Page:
All you need to know about image resolution but were afraid to ask
16 February 2018
Website owners often ask web designers about image sizing. Here’s a short article that will help you understand the basics really quickly. If you run a website, it will definitely save you time and heartache if you understand a few points well!
Most images you use will be bitmap images, meaning they are made up of dots or pixels. JPEG is a common example and is often used for photos because it’s well suited to detailed images with many colours. Vector images are different and are made with coordinates, rather than pixels. The main difference between the two is that a bitmap loses quality if you make it bigger, the vector doesn't.
A pixel is a single minute area of illumination on a display screen, one of many, which together make up a picture.
Resolution refers to the number of pixels in an image, although the size of the image might be variable. Width could be measured in pixels or in millimeters!
Pixelation is caused when a bitmap image has too few pixels, compared to its physical size. Imagine a large image with a small number of pixels in it. The pixels themselves become visible. With a higher quality image, with more pixels, the pixelation disappears.
DPI or Dots Per Inch
This Is how Resolution is measured practically, because it takes into account the relationship between the number of pixels and the physical size of the image. Varying either can affect the resolution, in Dots Per Inch.In other words, if you have only a thumbnail size image and you stretch it to desktop size, it will pixelate.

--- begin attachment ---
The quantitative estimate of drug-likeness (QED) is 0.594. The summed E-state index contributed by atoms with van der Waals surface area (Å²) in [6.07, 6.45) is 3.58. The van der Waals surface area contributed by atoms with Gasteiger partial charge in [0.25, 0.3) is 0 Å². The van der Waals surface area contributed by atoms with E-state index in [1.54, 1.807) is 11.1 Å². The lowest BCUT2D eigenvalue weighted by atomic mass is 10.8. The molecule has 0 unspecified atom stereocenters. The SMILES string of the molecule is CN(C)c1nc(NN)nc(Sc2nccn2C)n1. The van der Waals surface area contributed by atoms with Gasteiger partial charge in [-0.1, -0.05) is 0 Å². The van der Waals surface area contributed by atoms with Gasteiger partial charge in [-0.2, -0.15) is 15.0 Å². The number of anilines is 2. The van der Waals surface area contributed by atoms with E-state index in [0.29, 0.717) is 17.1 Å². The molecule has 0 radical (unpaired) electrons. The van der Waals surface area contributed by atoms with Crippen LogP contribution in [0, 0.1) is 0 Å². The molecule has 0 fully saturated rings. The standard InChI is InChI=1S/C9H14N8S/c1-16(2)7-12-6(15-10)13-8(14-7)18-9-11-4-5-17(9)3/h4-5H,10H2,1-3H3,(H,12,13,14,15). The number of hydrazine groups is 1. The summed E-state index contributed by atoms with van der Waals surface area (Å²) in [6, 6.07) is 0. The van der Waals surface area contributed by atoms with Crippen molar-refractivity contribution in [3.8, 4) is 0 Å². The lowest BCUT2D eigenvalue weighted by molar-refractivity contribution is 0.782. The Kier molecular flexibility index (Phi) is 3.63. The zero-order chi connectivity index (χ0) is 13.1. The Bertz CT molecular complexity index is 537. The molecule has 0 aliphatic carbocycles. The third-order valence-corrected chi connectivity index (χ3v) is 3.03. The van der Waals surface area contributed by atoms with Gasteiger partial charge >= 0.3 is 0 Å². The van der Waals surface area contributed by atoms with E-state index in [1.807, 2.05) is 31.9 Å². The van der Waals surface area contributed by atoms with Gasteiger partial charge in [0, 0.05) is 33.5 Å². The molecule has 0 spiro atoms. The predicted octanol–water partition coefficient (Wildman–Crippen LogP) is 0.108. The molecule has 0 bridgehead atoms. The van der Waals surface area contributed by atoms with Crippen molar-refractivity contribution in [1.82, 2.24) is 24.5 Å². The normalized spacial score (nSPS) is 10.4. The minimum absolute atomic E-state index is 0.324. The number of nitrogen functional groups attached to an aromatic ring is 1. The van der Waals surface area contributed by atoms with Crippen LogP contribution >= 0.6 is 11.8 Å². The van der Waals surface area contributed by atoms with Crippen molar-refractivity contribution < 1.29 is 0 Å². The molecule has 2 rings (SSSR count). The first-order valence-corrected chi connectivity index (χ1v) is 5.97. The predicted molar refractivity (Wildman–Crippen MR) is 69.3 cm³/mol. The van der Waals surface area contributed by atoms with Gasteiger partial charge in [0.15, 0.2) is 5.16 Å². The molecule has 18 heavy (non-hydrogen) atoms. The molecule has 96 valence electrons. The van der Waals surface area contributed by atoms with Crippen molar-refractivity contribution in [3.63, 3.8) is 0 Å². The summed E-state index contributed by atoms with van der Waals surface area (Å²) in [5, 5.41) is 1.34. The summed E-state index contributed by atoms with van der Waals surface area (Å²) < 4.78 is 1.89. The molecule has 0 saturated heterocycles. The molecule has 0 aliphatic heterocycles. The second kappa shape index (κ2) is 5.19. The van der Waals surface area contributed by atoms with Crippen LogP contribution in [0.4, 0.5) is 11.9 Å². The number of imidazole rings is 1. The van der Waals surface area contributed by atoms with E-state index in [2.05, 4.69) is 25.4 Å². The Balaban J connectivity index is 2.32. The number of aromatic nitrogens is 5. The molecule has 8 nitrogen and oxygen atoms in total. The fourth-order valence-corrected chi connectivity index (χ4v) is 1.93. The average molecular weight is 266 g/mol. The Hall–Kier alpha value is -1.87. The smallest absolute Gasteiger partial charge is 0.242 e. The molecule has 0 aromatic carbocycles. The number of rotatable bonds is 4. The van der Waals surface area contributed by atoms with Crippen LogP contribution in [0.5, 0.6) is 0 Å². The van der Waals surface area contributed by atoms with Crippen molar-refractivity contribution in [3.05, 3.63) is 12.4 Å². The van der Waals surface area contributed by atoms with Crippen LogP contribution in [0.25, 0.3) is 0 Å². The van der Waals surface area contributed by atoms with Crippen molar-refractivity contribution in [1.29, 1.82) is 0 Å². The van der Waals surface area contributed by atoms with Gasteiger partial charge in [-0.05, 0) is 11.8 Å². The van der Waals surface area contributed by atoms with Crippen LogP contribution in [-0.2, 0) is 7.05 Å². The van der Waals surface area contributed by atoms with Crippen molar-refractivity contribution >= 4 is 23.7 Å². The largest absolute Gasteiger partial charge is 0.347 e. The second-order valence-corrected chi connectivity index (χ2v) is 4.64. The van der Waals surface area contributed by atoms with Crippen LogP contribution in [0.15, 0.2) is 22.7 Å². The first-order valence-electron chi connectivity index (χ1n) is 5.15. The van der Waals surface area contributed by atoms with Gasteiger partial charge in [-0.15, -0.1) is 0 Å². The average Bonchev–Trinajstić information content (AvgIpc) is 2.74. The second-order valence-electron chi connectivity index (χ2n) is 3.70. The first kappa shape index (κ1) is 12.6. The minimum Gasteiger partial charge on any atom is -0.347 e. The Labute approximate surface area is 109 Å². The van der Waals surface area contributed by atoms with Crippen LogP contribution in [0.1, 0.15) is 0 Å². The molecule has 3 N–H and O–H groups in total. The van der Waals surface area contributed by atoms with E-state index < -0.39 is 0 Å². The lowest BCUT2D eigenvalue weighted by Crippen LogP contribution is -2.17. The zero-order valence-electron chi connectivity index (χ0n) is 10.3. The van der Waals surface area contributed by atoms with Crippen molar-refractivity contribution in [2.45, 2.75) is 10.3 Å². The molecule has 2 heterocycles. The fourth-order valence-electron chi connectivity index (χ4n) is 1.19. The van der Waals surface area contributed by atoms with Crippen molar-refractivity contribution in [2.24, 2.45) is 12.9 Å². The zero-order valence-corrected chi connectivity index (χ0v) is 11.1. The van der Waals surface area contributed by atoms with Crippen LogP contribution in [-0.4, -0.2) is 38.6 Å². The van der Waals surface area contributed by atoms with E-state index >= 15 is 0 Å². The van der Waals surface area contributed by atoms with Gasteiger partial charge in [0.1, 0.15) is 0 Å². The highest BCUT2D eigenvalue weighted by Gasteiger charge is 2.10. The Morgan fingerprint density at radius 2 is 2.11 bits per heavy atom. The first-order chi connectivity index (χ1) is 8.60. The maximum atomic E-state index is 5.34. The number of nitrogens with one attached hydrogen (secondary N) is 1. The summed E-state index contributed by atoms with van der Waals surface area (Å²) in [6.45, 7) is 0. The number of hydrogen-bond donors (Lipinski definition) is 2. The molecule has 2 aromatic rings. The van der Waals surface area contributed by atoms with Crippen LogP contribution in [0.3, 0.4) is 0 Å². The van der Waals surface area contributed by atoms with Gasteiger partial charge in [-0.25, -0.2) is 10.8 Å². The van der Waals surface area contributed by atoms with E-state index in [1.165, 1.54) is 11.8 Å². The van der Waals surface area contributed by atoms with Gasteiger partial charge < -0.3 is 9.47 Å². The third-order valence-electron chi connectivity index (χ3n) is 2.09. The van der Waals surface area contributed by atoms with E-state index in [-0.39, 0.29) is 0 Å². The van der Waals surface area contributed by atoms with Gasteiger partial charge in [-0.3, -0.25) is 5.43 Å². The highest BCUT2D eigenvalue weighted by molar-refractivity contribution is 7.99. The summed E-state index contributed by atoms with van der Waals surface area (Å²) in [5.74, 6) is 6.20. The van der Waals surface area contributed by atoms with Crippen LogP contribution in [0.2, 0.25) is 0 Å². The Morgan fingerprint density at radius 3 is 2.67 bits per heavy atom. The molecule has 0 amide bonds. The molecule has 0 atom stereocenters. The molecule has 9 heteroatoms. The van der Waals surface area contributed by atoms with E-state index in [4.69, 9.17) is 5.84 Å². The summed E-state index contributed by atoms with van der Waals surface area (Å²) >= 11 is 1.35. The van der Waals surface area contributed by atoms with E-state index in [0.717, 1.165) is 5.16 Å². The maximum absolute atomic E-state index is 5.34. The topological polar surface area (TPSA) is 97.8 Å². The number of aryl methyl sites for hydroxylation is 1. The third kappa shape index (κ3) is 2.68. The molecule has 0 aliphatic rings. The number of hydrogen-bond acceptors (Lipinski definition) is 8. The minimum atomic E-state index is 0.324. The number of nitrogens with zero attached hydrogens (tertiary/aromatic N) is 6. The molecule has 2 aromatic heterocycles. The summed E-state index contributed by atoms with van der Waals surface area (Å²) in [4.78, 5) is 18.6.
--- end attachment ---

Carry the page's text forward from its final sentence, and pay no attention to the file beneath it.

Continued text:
Not all screens are equal! Some are large, others are small. That’s not the same as resolution. Most monitors have 72 or 96 pixels per inch. Apple retina screens are 220 pixels per inch. For example, MacBook Pro (Retina, 15-inch, Early 2013) and later displays have a 2880-by-1800 native resolution at 220 pixels per inch.
Your image will display differently across different screen environments. Get used to that.
Get into the habit of checking how things display on different screen environments.
You can remove quality/reduce size or resolution. You can never add quality back in.
Always try to get and keep high resolution original files, you never know when you might need them
Not All content management systems are equal. Good CMS offers the ability to resize your image automatically, and you can even set the focal point. You website will crop and resizethe image automatically.